Figure 7: (A–D): Starch test with iodine-KI in leaves. A and B: Las-infected plant GJ1-untreated samples. C and D: Las-infected plant GJ1-treated samples.
HLB seriously damages citrus production. The exploration of effective controlling techniques against HLB has become an important task at home and abroad. In our experiment, a new useful B. amyloliquefaciens GJ1 resistant HLB used for this study, and some of the detoxification responses were discovered with the aid of ITRAQ proteome label, the results revealed Differential Abundance Protein (DAP) of 21 expression-increased (FC>1.2, P-value<0.05) and 43 expression-decreased ( FC=0.83, P-value<0.05) in Las-infected plants by GJ1-treated and untreated; and COG classification annotation proteins were elucidated; The functions of enzyme in “carbohydrate transport and metabolism” were analyzed; B. Amyloliquefaciens GJ1 treatment brought about the content decreasing of starch and soluble sugar and new visible evidence was found on degradation amylase in roots partly in Las-infected plants with GJ1-treated.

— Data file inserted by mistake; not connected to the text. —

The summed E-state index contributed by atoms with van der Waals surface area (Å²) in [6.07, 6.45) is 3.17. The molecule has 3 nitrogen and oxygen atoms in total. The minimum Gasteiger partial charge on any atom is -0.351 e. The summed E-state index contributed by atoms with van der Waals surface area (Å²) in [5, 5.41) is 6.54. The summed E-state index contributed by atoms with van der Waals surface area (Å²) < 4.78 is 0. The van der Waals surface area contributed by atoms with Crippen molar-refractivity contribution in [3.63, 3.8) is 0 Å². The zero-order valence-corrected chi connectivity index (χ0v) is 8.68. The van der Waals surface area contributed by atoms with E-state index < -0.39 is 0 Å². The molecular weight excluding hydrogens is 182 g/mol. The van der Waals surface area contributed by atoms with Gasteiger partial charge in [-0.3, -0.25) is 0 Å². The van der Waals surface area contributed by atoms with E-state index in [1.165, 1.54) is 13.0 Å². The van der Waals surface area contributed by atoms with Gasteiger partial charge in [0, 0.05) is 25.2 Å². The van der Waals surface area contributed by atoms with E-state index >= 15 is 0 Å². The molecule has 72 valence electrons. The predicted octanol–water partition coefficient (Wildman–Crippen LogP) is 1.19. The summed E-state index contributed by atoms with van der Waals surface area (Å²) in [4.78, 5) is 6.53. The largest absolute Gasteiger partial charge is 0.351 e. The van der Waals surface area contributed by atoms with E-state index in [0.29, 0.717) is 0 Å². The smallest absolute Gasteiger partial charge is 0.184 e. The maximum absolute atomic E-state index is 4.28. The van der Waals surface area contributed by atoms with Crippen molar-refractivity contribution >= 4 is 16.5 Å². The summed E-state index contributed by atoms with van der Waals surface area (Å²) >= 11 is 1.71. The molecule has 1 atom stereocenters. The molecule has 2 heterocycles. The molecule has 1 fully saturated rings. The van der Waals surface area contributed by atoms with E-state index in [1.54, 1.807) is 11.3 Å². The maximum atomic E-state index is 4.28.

Prophase work basis of B. amyloliquefaciens GJ1
In our laboratory, a new strain of B. amyloliquefaciens GJ1was selected and the patent application number has been obtained. We obtained a good detoxification rate in Las-infected plants after irrigation with OD600nm≈1 Bacillus GJ1 solution for seven times. B. amyloliquefaciens GJ1 was registered in China Center for Type Culture Collection. In this experiment method, a polypeptide was added to both B. amyloliquefaciens GJ1 treatment and the control, and it might have contributed to HLB resistance via synergy or interaction of polypeptide and GJ1, the real cause of huang long disease could be controlled needs to be discussed further.
Basic on the functions of GJ1, highlight the new strategy of resist Huang long disease